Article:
At a meeting held at the World Congress on Healthy Ageing in Glasgow, UK in August 2012, The UK Stroke and Exercise Forum collectively agreed that there is a great deal of evidence to prove that stroke survivors should be encouraged to become (or remain) physically active after their stroke.
Many members of the Forum were keen to stress that physiotherapists, doctors and even members of the public need to be better educated about the benefits of a pre-tailored exercise programme for stroke survivors. So, what are the medical advantages of engaging in physical exercise therapy after a stroke, and what techniques could prove to be most beneficial for the patient?
Assessing the Patient’s Needs
Before putting together an exercise programme, it’s important to determine whether the patient was mildly or moderately affected by the stroke. Doing so will outline the types of exercises and stretches that need to be incorporated into the patient’s schedule.
Mild sufferers are generally able to control their movement and can walk with little assistance. Rehabilitative therapy for such patients may focus on retaining balance and returning the patient to more normal patterns of movement.
Moderate sufferers may use a wheelchair in everyday situations and may find it more difficult to walk unaided. Patients of this level of disability will need help improving their overall balance and coordination and in retraining their motion and sensation in the affected side.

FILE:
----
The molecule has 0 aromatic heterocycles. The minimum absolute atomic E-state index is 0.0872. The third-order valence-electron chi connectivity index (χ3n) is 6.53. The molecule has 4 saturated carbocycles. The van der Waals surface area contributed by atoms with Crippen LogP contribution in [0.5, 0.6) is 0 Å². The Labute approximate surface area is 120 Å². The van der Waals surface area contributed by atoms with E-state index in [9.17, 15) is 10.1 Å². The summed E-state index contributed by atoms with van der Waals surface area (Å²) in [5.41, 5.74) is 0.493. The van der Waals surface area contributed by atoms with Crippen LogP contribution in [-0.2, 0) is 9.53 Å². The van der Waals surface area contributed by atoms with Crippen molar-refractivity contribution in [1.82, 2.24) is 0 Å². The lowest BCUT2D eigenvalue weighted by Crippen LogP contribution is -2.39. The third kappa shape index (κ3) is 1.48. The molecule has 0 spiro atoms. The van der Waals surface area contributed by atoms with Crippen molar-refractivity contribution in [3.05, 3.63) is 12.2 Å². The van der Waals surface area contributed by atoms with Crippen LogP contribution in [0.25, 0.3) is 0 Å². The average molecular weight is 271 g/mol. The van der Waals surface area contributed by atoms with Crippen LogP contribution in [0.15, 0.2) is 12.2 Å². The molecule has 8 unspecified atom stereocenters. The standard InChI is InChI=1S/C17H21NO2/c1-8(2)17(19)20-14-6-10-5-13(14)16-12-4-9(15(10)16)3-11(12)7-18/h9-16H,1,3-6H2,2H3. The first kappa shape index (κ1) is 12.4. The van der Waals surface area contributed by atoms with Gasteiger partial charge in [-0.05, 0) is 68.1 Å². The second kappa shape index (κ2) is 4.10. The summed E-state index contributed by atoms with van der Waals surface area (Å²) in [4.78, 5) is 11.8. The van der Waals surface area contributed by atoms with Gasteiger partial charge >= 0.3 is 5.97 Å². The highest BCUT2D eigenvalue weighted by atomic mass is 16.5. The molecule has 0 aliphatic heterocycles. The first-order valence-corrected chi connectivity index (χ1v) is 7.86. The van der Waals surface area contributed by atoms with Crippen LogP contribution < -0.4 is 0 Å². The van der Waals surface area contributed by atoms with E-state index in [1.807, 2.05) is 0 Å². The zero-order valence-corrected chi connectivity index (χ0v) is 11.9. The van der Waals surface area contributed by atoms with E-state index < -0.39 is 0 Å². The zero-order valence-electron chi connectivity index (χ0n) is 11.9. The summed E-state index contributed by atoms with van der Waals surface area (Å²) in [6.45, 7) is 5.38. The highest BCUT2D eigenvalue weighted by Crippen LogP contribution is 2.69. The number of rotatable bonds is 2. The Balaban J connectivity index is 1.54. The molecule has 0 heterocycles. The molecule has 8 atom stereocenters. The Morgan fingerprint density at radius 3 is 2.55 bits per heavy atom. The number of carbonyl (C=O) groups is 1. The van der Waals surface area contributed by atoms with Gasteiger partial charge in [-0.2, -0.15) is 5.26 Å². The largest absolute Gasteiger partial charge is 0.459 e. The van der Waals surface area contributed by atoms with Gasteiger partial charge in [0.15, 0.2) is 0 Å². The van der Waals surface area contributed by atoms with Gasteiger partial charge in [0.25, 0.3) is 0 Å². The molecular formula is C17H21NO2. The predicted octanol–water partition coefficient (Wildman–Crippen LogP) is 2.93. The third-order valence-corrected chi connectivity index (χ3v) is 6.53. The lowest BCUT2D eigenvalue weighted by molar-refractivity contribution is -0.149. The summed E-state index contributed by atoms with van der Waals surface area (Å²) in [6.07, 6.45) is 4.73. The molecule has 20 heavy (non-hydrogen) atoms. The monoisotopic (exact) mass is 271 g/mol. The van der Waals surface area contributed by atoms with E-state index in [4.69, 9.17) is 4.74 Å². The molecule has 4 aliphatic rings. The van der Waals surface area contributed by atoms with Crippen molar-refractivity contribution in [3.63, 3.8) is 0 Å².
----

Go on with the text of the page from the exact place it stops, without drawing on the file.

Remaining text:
What A Post-Stroke Exercise Programme Needs To Address
Post-stroke exercise therapy needs to predominantly address the body’s structure and function. Brain damage caused by a stroke can contribute to paralysis in the muscles, so an effective programme will seek to restore strength to muscles and combat loss of movement within the affected area. Range of motion exercises and gentle stretches can often help to treat spasticity, another condition often inducted by a stroke that stiffens muscles and subjects the sufferer to painful spasms.
Mild cardiovascular exercise will often help. Short walks and swims are beneficial if the patient can access pool facilities. If they have restricted movement, however, less strenuous rehabilitative exercises can also be undertaken while the individual is seated.
Exercise therapists must always remain wary of the fact that stroke sufferers may be more susceptible to fatigue. They should also regularly check the individual for swelling, pressure marks and reddened areas on the affected side after periods of exercise, as sensation here may be poor and potential injuries may go unnoticed by the patient.
Aiding Stroke Prevention through Physical Activity
It has to be noted that, in many cases, the patient’s previous lifestyle factors could have contributed to their stroke. It’s well known that individuals who suffer from hypertension, abnormal blood lipids, diabetes mellitus or are obese, are more at risk of succumbing to coronary artery disease or ischemic stroke, as are those that smoke cigarettes. Physical activity in any form can improve the general health and wellbeing by improving blood circulation, lowering cholesterol levels and keeping underlying conditions such as diabetes in check. This in turn will reduce the chances of a stroke.
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